Nunavut research asks how Inuit parents talk to their kids about sex
“It’s kinda hard for me to find the words”
Parents in Nunavut want to talk to their children about sexual health and relationships, but they say they first need some emotional support themselves.
To encourage better family dialogue on sexual health and relationships, Nunavut-based research has identified the need to help parents heal from past trauma, while repairing the relationship between youth and elders.
In a paper published in the International Journal of Circumpolar Health last fall, Iqaluit-based health researcher Gwen Healey looked at Inuit parent perspectives on sexual health communication with Nunavummiut teens.
She wanted to see if and how those perspectives lent themselves to the territory’s high rate of sexually-transmitted infections and teenage pregnancy.
Healey explored the shift in discussion around family relations and sexuality: something that once took place solely within the Inuit family unit is now shared through the school system and medical community, she said.
For the study, Healey, a PhD candidate in public health, and director of the Qaujigiartiit Health Research Centre, interviewed Inuit in three Nunavut communities.
More than three-quarters of those interviews were with women, and when asked where they learned about sexual health, most mothers in the study disclosed being sexually abused as children or adolescents.
And that experience made them feel unable to talk about sexual health with their own children, women said.
“It’s kinda hard for me to find the words,” one parent told Healey.
Mothers and fathers alike suggested bringing elders and youth together to talk about sexual health. Parents said they highly valued elders for their knowledge of family relationships.
Healey referred to older interviews conducted with the late Pond Inlet elder Painngut (Annie) Peterloosie, who highlighted the importance of the openness of relationship dialogue between romantic partners in discussing issues like menstruation, sex or sexual satisfaction.
But with residential school and settlement into communities, Inuit families were separated and displaced, Healey’s paper said.
Parents interviewed in this study were among the first generation of Inuit born into permanent settlements, and reported experiencing trauma, poverty and hardship in their childhood during this period of transition.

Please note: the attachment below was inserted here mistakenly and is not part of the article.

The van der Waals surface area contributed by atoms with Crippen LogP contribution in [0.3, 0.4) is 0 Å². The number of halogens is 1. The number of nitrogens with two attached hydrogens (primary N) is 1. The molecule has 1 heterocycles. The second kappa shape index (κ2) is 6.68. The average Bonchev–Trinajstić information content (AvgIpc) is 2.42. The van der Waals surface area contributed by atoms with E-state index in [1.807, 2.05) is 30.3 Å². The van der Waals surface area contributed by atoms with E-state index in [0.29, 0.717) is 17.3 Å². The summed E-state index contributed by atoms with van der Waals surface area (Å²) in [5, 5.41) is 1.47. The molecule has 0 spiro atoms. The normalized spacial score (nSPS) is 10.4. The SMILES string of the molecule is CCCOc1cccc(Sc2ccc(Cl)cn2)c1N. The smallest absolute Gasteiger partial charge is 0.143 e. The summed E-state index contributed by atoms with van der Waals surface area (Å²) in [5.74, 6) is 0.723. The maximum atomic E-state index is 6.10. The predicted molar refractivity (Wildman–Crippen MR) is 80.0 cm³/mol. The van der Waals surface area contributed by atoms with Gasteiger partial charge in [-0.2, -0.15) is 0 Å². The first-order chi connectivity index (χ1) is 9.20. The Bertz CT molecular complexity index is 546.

So while parents want to have an open dialogue with their children about sexual health, Healey found a strong need for emotional support to do this given the trauma they’ve experienced.
The study’s findings can offer direction to public health programs and services in Nunavut, Healey said.
“Healing and counselling services must be made available to families as part of this process, given the significant role child sexual abuse played in the lives of parents in this study,” the study concluded.
In Nunavut, the territorial government’s Sexual Health Framework for Action, for 2012 to 2017, was drafted to build on its sexual health services.
The plan is geared to respond to Nunavut youth, who say they want more information about sexual abuse, sexually transmitted infections, pregnancy and contraception.
It cites health statistics for the territory: in Nunavut, the teen pregnancy rate for young women aged 14 and 19 is more than five times the national average.
Among women, 52 per cent reported “severe sexual abuse during childhood,” while the figure was about 22 per cent for men.
It also noted that children in Nunavut under 18 are 10 times more likely than their Canadian peers “to experience sexual violations.”
The territory also struggles with sexual transmitted infection rates; the rate of gonorrhea, for example, is more than 50 times the national average, while health officials deal with a recent syphilis outbreak.
In a separate study, a health researcher from the University of Bergen (Norway) is currently gauging the sexual health needs of Arviat youth.